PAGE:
Debate was long, and tedious, but respectful and gracefilled.  My hope and prayer is that such a spirit will continue today as we hear and respond to the report of Committee 13 on Civil Union and Marriage Issues.

With regard to the defining of marriage — I was up all night, tossing and turning, wrestling with what needs to be said, and what needs to be done.  What does my one vote matter among 687 others?  Well, the motion to make the invesment motion I referenced above the main motion, passed by two votes.  If just one person had switched, the outcome would have been very different!  So every commissioner matters.  Every voice needs to be heard.  Every vote matters.

As my time here winds down, I remain so very proud to be Presbyterian.  At least at the national level, there is great hope for the church in the 21st century.  Whether we embrace what they’re doing at the presbytery and local level is another story.  But I remain confdient that change can and will continue to come.  I have been particularly impressed with our Young Adult Advisory Delegates.  The Church is full of bright, faithful, and committed young people, and that bodes well for our future.

Sorry I don’t have more to say, but this morning I am tired — emotionally, spiritually, and physically.  Keep us in your thoughts and prayers, and above all, know that whatever is decided today, WE ARE AND REMAIN ONE, in Christ Jesus.

 





GA – Day 6

5 07 2012

Yesterday’s meeting of the 220th General Assembly began with an ecumenical worship gathering, where readings from Micah 6 and Luke 4 reminded us of God’s call to be justice seekers and peace makers around the world.  So while Joey Chestnut and the “Black Widow” were stuffing their faces with Nathan’s hotdogs in NYC’s annual hot dog eating contest, commissioners in Pittsburgh were hearing God’s call to bring good news to the poor, release to the captives, and recovery of sight to the blind.  (I know how I’d prefer to celebrate to the birth of our nation!)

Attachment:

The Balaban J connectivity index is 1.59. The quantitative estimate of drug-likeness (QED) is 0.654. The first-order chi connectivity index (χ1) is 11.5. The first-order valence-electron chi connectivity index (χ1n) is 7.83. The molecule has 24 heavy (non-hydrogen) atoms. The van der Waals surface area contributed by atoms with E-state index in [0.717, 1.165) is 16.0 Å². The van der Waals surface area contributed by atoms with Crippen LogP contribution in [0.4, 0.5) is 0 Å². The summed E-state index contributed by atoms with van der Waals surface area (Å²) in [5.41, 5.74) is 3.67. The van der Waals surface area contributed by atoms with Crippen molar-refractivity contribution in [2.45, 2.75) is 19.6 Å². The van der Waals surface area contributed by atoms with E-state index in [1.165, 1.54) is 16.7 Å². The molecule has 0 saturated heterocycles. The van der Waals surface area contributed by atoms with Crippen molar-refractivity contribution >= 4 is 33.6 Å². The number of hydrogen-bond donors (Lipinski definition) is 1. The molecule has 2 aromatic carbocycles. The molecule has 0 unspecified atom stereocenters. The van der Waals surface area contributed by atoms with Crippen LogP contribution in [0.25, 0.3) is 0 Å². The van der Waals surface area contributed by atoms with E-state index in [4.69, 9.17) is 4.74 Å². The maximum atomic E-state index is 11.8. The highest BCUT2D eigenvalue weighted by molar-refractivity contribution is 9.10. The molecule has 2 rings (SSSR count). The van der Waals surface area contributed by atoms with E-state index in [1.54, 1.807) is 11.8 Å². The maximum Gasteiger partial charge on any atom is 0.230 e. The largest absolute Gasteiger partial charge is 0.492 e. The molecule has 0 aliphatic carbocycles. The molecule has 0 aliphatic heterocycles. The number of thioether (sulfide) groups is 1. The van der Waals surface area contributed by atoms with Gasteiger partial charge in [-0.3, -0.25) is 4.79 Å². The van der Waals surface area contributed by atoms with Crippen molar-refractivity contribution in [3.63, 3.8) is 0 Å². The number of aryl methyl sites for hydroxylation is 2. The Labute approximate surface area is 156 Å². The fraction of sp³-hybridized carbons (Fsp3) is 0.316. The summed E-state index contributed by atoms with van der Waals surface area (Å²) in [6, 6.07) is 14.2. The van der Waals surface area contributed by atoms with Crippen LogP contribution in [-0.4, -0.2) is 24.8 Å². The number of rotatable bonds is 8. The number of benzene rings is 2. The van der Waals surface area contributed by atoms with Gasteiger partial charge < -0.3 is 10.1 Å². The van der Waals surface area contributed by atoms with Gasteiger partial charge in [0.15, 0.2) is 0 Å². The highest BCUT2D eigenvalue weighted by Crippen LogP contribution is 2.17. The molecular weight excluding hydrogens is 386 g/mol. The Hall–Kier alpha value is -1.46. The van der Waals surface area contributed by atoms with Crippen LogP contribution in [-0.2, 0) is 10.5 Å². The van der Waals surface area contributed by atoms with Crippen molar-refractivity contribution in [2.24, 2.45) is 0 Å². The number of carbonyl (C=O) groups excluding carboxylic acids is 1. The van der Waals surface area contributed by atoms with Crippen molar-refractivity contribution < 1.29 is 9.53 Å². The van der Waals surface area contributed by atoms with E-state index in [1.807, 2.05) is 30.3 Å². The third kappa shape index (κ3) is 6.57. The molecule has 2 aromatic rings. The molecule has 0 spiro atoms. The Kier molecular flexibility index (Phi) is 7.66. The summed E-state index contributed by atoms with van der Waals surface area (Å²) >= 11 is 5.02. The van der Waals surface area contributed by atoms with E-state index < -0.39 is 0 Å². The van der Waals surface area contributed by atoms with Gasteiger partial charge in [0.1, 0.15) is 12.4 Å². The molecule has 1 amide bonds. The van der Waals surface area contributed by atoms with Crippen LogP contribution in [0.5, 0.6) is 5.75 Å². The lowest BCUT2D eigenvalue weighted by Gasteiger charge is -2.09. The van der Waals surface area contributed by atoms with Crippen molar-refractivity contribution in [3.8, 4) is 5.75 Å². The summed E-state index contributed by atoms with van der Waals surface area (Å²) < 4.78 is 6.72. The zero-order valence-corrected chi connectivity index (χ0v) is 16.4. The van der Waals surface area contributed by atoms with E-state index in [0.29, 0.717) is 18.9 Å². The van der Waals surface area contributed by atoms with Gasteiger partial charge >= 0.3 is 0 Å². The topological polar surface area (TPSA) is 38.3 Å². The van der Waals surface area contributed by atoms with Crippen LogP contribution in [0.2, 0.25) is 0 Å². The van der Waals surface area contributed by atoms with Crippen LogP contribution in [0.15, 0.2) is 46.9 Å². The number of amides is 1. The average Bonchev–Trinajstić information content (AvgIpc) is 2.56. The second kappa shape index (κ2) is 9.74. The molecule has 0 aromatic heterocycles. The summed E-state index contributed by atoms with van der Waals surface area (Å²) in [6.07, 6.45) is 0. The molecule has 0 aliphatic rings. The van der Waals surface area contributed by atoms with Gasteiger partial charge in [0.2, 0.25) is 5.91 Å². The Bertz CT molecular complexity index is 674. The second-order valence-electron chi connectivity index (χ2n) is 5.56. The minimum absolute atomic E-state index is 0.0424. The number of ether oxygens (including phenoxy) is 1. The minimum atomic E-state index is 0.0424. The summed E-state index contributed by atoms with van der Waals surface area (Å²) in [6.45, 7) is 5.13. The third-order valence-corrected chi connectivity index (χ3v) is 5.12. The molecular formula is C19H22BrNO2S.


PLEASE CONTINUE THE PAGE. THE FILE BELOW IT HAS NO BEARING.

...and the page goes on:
Ironically, at the end of worship, 99% of the assembly affirmed it’s faith using the words of the Nicean Creed.  But toward the end of the confession, people blindly and without thinking, they read the misprinted words in our worship order, proclaiming how Jesus rose in accordance with the Scriptures, and then “descended into heaven.”

I’ve been thinking about that alot over the past 24 hours, and have realized how easy it is for us to sometimes think that we’ve attained the things of heaven, but stooped too low to get there!  Sometimes, we go about seeking the things of God in ways that deny the very things we are seeking to attain.  And that was how our plenary session began yesterday afternoon.

Vice-Moderator Kara Spuhler McCabe was forced to resign her position due to malicious, inflamatory, and slanderous gossip being circulated around the assembly and out into our churches.  Last fall, Reverend McCabe signed the marriage liscence of a lesbian couple in her congregation in Washington, DC — something she made known in her during her candidacy, and something that a clear majority of our commissioners did not feel disqualified her from serving as Moderator.  Never the less, the nasty, disrespectful, and downright evil ways some went about seeking her removal from office simply has no place in the body of Christ.

Hopefully, this pattern will not continue today.  Hopefully, people will remember that the church is not a democracy, where commissioners listen to what people California and South Carolina want, and then act on what a majority of people want us to do.  The PC(USA) is NOT a representative democracy.  Yes, we do take votes, and we always strive to be mindful of the needs of the people in our pews.  But ultimately our desire is to discern the work and movement of the Spirit in our midst.  We come together and attempt to intelligently and respectfully listen to the voices of all, and then act according to what we believe to be God’s desire for us.